## Mathematics and logic

Yesterday, Massimo Pigliucci posted on the relation between mathematics and logic:

so I though I would offer my opinion on that topic.  I see things differently from Massimo, but that’s probably just the different perspective as see by a mathematician (me) and a philosopher.

Massimo cites Peter Cameron (a mathematician) and Sharon Berry (a philosopher – actually a student of philosophy of mathematics).  Check Massimo’s post for the links.

## What is logic?

If we ask the questions “Is mathematics a branch of logic?” or “Is logic a branch of mathematics?” then we will need to start with an agreement on what we mean by “logic.”  And I don’t think there is a clear answer to that.  Sharon Berry gives 5 possibilities, which are discussed by Massimo.  Here is my own list of possibilities:

1. Ordinary clear thinking (such as used by Sherlock Holmes)
2. Structured reasoning about ordinary things, typically based on formulating premises and arguing to conclusions from these premises.  I’ll call that “philosophic logic”, because it seems to be used a lot within philosophy.
3. Formal logic, which is similar to philosophic logic, except that the rule following (of rules of inference) is done more strictly, and it is often used more abstractly.  This is sometimes called “propositional logic”.
4. Mathematical logic, which goes beyond propositional logic by potentially allowing reference to infinities with the universal and existential quantifiers.

In ordinary speech, people often use the term logic for (1) in that list.  I don’t really consider that to be logic at all, for it appeals to ordinary intuition about the world.  It seems to me that there should be some sort of structuring before we can talk of logic.

## Is mathematics a branch of logic?

To me, the answer is a clear NO.

Mathematics makes a lot of use of ordinary clear thinking.  But “ordinary clear thinking” is not the name of any field of study, so it can’t have branches.  So it does not even make sense to talk about mathematics as branch of logic in sense (1) of that term.  The other three listed senses of logic are sufficiently well defined that one could talk of them having branches.  But I don’t see that mathematics is a branch of any of them.  Mathematical reasoning goes beyond what is permitted by those understandings of logic.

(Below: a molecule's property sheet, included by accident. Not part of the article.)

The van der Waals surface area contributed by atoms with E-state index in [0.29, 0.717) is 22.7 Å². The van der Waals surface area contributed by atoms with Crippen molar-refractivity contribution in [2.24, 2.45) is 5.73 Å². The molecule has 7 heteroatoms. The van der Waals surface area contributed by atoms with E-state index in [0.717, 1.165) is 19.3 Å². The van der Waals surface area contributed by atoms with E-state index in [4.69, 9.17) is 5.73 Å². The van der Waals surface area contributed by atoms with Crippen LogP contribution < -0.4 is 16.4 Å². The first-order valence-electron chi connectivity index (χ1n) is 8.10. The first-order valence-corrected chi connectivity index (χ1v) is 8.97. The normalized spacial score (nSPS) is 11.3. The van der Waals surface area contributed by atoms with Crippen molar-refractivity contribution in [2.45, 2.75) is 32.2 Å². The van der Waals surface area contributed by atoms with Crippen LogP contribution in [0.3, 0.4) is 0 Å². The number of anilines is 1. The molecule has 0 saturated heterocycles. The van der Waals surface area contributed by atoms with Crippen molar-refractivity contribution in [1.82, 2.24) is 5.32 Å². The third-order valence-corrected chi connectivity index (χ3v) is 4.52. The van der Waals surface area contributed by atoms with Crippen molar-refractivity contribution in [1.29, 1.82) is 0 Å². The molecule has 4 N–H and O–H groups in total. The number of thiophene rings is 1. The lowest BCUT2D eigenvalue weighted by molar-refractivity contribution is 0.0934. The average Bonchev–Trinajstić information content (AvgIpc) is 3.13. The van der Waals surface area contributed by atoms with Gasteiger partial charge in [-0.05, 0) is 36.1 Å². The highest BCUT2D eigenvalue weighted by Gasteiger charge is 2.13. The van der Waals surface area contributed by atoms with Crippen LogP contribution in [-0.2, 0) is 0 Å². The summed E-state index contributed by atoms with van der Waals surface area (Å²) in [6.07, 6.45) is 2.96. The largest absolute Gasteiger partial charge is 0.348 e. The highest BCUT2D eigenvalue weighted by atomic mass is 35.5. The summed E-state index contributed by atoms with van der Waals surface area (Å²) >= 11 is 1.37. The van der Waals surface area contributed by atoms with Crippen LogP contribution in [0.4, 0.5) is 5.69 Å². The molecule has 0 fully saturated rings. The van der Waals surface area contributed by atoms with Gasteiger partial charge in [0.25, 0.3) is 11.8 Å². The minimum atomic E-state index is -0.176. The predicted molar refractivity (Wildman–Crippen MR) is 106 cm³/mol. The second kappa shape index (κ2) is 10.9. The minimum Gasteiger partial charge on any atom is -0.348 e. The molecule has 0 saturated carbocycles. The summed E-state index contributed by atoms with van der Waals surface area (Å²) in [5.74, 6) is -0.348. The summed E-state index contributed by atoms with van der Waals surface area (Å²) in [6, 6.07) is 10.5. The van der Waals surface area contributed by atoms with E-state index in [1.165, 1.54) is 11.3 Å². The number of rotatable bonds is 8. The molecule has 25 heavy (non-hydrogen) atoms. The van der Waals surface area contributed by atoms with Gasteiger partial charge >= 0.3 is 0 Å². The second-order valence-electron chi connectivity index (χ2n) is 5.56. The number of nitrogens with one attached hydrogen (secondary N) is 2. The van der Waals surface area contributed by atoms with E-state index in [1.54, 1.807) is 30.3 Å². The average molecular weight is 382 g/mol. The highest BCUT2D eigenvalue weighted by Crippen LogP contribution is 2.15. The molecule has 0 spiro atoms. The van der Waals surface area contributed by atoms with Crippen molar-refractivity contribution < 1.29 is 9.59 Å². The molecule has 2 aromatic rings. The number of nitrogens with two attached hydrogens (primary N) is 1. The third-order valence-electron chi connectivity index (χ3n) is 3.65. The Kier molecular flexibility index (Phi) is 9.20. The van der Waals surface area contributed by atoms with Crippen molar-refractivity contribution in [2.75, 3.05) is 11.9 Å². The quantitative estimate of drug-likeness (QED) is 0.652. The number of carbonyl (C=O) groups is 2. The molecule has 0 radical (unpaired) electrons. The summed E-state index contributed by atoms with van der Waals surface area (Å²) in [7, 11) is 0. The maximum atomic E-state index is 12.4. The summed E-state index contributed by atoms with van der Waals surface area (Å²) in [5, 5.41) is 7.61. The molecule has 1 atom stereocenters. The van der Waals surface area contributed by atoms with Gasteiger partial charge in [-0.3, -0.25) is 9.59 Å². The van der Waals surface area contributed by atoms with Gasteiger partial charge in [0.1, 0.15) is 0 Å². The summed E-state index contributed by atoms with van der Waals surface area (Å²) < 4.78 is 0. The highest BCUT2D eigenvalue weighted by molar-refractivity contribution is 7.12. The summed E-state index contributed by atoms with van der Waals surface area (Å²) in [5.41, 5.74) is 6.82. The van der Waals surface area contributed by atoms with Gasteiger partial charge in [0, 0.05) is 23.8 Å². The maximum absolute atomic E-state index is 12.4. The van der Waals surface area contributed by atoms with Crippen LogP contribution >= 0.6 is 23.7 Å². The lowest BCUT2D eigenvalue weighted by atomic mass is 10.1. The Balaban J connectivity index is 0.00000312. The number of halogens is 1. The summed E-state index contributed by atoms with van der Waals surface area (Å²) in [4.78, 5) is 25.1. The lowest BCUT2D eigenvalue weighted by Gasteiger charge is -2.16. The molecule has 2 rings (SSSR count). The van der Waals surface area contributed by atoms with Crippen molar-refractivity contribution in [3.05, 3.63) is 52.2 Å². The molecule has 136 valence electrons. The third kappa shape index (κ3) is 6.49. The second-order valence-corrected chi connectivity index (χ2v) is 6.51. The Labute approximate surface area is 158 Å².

## Is logic a branch of mathematics?

Again, my clear answer is NO.  I do consider sense (4) of logic, namely mathematical logic, to be a branch of mathematics.  And sense (3) is amenable to mathematical study, so could be considered a branch of logic, though some logicians might prefer not to be included as a part of mathematics.  But senses (1) and (2) are clearly outside of mathematics.

Some proponents of AI (artificial intelligence) believe that all is computation.  But most will admit that this is as yet unproven.  I tend to be a skeptic of some of the stronger claims of AI proponents, and it is my sense that many mathematicians are similarly skeptical.

## Mathematicians and logic

Having disposed of the question of how mathematics relates to logic, we can look at how mathematicians relate to logic.

There’s no doubt that mathematics requires clear thinking, which is sense (1) of logic, as described above.  Most mathematicians also find the quantifiers from logic in sense (4) to be notationally useful.  But that’s about it.

As best I can tell, many mathematicians have never actually studied logic.  My own best recollection is one brief class lesson at 4th grade of elementary school, where I found that I could solve all of the logic questions by just applying clear thinking and without learning any of the inference rules of logic.  That’s it for my classroom study of logic.  Peter Cameron, in the post cited by Massimo, writes “I didn’t learn logic as a student.”  I have not tried to survey other mathematicians, but this seems quite typical.

Next semester, I will be teaching a class on computing theory.  One of the topics to be covered will be finite automata.  This is usually considered part of mathematical logic.  As I discuss automata in class, I will go through the pumping lemma.  The usual proof of the pumping lemma depends on the pigeonhole principle.

To a first approximation, the pigeonhole principle says that if you have a bunch of pigeons in pigeonholes, and if there are more pigeons than pigeonholes, then at least one of the pigeonholes has to contain more than one pigeon.  This seems obvious on the basis of ordinary clear thinking.  And it seems obvious that this is a very general true statement about finite sets, and not limited to sets of pigeons.  Yet I have never attempted to give an entirely formal statement of the principle, nor to give an entirely formal logical proof.  The idea of doing so seems too tedious, and not worth the effort for something that is so obvious on the basis of ordinary clear thinking.

I mention the pigeonhole principle to illustrate that mathematics is mostly dependent on clear thinking, or sense (1) of logic, rather than on any formal meaning of logic.